Wednesday, May 2, 2018

Stuttgart Animation Festival 2018

Once again, I returned to the International Trickfilm Festival in Stuttgart, Germany.  This time I was there with a short music video, "Tupelo", in the Panorama section, plus I was invited to be a judge, along with my friend, Jean Thoren, and German producer Fabian Driehorst in the Kids TV series section of the festivl.

I started going to this Stuttgart Festival back in 1988 with my short film "One of Those Days".  This was back when the festival was only six years old and I had just started animating.   It was a great experience - in fact, that's when I first met Joanna Quinn and Peter Lord, two of my favorite animators.  At that time, it was a very bare-bones kind of festival.  I remember taking our cinema breaks on an old WWII concrete bunker, sitting in the sun and getting drunk - oh, those were good times. 

The Stuttgart Trickfilm Festival screening my short "The Loneliest Stoplight" outdoors.
Of course, now the festival is one of the top festivals in the world, thanks to its success and wonderful sponsor support.  This time, I ran into my old friends David Silverman ("The Simpsons"), Mark Shapiro (from Laika) and of course, Andreas Hykade (a great animator and this year's head of FMX, the digital version of the festival).

Some of my favorite films there were "Sog", by Jonathan Schmenk of Germany, "Enough" by Anna Mantzaris of Great Britain, and "Hybrids" by five great computer students from France.  The best for me was an animated feature from Italy called "Cinderella and the Cat", even though it was a CGI film, the technique and story were very edgy and very adult.  I loved everything about it.  If you ever get a chance to see it, GO!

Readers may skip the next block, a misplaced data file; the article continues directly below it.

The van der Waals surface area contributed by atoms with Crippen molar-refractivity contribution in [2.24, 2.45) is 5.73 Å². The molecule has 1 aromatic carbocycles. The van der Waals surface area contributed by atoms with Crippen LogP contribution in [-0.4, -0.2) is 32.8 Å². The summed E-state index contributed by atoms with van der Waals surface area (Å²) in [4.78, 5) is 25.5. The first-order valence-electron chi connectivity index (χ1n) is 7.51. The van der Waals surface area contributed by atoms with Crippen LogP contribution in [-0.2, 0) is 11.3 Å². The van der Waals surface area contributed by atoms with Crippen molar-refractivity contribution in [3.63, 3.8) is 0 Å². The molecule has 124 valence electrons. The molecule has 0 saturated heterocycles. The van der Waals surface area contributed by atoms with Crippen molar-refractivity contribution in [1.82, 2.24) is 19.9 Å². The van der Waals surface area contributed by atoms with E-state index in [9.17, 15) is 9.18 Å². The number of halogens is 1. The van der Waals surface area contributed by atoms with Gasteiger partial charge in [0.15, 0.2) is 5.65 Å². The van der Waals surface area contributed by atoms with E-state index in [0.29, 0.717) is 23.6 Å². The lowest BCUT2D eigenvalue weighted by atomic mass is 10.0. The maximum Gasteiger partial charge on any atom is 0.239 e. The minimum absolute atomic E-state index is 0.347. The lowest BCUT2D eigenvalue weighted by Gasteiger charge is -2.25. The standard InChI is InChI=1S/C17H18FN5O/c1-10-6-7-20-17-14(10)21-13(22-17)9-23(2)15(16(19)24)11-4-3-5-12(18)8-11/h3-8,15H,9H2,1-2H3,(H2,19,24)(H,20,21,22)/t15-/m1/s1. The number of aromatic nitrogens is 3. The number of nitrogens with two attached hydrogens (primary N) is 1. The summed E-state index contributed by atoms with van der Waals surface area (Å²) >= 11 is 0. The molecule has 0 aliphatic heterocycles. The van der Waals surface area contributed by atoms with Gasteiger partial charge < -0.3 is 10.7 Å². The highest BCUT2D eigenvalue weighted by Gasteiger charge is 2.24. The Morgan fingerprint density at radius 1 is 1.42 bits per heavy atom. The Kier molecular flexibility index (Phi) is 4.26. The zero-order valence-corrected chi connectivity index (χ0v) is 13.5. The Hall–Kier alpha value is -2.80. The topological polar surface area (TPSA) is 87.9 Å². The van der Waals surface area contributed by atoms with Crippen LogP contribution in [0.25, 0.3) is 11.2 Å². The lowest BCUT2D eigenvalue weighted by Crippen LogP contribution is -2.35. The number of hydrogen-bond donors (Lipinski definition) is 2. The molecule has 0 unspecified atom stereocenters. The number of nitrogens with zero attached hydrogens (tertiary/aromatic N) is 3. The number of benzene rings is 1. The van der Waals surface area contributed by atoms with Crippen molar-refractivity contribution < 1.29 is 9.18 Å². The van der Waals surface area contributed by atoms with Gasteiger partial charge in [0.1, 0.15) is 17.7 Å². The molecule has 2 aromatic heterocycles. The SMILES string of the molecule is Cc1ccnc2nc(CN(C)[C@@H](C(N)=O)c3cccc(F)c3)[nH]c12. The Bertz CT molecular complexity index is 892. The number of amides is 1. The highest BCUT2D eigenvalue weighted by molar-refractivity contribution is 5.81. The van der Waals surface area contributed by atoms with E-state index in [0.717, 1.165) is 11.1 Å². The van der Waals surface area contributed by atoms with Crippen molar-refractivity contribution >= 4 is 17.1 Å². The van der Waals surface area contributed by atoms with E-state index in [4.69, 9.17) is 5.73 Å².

With two of the filmmakers of "Hybrid" after they won the Amazon Prime Video prize.
As you may know, Stuttgart is also the home of Mercedes Benz and Porsche.  And I've always wanted to visit their respective museums - so Sunday I had the day off (no films programmed) and that was my day to immerse myself into the car culture.  I liked the Porsche museum because of their history of making racing cars.  They had a lot of the early prototypes, that was fascinating.   But I found the Mercedes Museum much more interesting, because of the educational angle, plus it featured a lot more vehicles.

I've heard many Germans complain about how Americans think that Henry Ford invented the car.  Well, this museum has the lowdown on the invention of the automobile, separately by Gottleibe Daimler and Wilhelm Maybach and also Karl Benz.  It's interesting because both companies submitted their patents in the same year, 1886!  I loved seeing the very early transformation from a wooden buggy powered by a tiny one-cylinder engine to a sleek, powerful luxury roadster of the Roaring 1920's.  They even covered the extent of using slave labor during World War II. 

On Saturday, the Festival celebrated its 25th Anniversary, and I was invited to tell a few anecdotes in front of a crowd of VIP's.  They introduced me as "The World's Greatest Animator" (not true, by the way...) and that's why I love going to Stuttgart.

--Bill P.

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